In some cases, yes, it might well make it worse. But then again, if the circuits nearby (from an effort to run wire distance) can handle it then it might be very workable. That and depending on where the breaker panel is installed it might be CONSIDERABLY more difficult to make a run all the way back to it.

Without more details it would be stupid to assume one way or the other.

But the question at hand has been answered: no you can't tie an outlet into the switch the way it's wired now.

rjniles 08-09-2013 05:41 PM

Current code requires receptacles in baths to be 20 amps and can not be fed from another room except another bath if only receptacles are on the circuit. If lights and receptacle(s) are on the circuit,, it can only feed that bath. Receptacles must be GGCI protected.

diyer111 08-17-2013 10:24 AM

Quote:

Originally Posted by romex1220 (Post 1227186)
Only if you ran a three conductor cable from the light to the switch. 14/3 or 12/3 depending on the existing wiring gauge. It would probably be easier to wire a new circuit for the outlet rather than try to pull the old line out to install a new one

If you have access to the light, you should be able to add an outlet off of the light.

hboogz 08-20-2013 10:40 AM

Quote:

Originally Posted by diyer111 (Post 1230441)
If you have access to the light, you should be able to add an outlet off of the light.

Just curious as to why this would be allowed? And technically, what would be your limitations on how many outlets you could add off this light ?

Thanks,

Harry.

diyer111 08-20-2013 10:57 AM

Quote:

Originally Posted by hboogz (Post 1231765)
Just curious as to why this would be allowed? And technically, what would be your limitations on how many outlets you could add off this light ?

Thanks,

Harry.

Well, why wouldn't this be allowed? I am assuming since there is no neutral coming into the light switch the power is coming in from the light, then being fed via a single cable to the switch. If this is correct, then the neutral should be located at the point of the light along with a hot wire that is constantly on.... more or less the same as if the power was at the switch. As far as how many outlets (I am also assuming that the light is on a 20 amp circuit for a bathroom) I am unsure. here in the U.S. on a general use circuit there are no limitations as to how many outlets per circuit, however I am unsure about bathrooms. Maybe someone else can help here.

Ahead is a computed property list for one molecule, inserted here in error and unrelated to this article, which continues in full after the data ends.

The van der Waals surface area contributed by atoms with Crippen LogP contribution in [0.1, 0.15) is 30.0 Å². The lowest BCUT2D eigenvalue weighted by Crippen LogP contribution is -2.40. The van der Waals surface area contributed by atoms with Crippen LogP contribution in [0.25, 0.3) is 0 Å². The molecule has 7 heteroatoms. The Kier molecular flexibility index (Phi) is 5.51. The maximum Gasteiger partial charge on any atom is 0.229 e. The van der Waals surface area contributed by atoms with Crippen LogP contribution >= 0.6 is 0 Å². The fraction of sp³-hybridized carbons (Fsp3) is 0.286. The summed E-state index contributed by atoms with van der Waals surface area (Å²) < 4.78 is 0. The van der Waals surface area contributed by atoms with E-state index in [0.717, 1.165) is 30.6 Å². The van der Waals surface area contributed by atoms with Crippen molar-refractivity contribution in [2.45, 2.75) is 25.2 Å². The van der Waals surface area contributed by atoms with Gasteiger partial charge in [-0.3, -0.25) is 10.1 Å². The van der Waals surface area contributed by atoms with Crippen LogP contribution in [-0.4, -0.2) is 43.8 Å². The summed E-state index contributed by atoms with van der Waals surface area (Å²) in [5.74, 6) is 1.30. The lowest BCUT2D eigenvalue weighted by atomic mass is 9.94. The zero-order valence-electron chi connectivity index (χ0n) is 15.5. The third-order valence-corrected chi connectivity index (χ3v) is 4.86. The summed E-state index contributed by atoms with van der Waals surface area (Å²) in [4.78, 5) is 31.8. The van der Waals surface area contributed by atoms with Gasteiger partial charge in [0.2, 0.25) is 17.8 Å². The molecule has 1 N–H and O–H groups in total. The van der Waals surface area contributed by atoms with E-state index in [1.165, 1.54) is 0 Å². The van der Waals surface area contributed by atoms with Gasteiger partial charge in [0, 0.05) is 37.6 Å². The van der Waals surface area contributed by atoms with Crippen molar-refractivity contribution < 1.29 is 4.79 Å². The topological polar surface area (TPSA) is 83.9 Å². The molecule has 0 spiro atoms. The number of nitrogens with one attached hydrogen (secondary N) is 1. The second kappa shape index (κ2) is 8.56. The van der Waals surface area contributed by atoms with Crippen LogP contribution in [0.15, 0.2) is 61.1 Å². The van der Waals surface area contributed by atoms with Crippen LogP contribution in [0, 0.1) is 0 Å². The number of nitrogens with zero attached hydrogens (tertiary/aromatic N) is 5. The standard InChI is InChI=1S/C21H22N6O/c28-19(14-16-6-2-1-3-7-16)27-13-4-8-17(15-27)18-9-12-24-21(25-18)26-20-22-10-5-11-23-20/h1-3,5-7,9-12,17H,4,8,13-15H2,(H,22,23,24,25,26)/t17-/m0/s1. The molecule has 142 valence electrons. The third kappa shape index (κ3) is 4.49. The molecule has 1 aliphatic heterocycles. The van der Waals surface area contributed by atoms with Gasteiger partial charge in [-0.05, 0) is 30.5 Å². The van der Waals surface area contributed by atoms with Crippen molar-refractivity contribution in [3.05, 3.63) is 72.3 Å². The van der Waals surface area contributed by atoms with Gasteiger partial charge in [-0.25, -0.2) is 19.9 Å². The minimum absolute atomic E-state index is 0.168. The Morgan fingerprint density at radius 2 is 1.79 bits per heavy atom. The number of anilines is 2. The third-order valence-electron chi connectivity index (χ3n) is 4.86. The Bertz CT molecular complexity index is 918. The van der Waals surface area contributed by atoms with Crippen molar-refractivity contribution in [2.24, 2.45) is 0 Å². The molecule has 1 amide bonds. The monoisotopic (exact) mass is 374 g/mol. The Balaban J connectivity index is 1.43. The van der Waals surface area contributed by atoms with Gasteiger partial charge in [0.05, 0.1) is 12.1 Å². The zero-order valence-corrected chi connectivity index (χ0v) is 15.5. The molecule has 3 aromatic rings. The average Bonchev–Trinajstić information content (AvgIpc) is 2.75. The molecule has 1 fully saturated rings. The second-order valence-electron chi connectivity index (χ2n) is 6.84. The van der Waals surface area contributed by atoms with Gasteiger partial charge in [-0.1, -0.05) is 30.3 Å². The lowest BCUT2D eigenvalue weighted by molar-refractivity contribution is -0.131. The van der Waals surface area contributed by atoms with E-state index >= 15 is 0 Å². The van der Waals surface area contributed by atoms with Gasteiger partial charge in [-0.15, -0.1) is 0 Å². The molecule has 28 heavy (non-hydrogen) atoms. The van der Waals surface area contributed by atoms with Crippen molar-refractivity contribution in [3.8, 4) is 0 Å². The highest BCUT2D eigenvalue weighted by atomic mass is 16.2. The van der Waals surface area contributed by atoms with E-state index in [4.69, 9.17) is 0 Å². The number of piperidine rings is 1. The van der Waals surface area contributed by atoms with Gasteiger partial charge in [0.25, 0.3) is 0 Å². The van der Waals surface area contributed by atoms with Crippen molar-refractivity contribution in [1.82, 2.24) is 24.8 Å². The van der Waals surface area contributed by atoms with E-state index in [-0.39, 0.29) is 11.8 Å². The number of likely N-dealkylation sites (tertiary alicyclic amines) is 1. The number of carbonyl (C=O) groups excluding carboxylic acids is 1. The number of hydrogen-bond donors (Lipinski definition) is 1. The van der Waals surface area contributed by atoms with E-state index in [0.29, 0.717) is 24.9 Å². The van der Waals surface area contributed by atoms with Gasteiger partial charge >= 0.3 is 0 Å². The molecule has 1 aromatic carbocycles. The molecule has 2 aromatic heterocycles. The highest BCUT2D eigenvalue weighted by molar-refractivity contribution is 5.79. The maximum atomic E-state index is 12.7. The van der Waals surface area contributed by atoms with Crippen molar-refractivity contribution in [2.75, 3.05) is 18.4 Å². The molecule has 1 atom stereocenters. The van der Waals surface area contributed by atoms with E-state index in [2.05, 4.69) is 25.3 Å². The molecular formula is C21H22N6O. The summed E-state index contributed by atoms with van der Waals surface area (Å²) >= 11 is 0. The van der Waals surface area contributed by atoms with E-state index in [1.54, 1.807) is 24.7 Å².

hboogz 08-20-2013 11:10 AM

Quote:

Originally Posted by diyer111 (Post 1231773)
Well, why wouldn't this be allowed? I am assuming since there is no neutral coming into the light switch the power is coming in from the light, then being fed via a single cable to the switch. If this is correct, then the neutral should be located at the point of the light along with a hot wire that is constantly on.... more or less the same as if the power was at the switch. As far as how many outlets (I am also assuming that the light is on a 20 amp circuit for a bathroom) I am unsure. here in the U.S. on a general use circuit there are no limitations as to how many outlets per circuit, however I am unsure about bathrooms. Maybe someone else can help here.

Thanks for the explanation diyer. I'm also in the US (NYC) but am a good old-fashioned newbie when it comes to electrical. As a warning, I may ask really dumb questions on this forum from time to time, please forgive me in advance. :yes:

Oso954 08-20-2013 12:55 PM

Quote:

I am also assuming that the light is on a 20 amp circuit for a bathroom
My assumption is that if it was a 20 amp bathroom circuit, the OP would not be trying to add the receptacle off of the switch. There would already be at least one receptacle.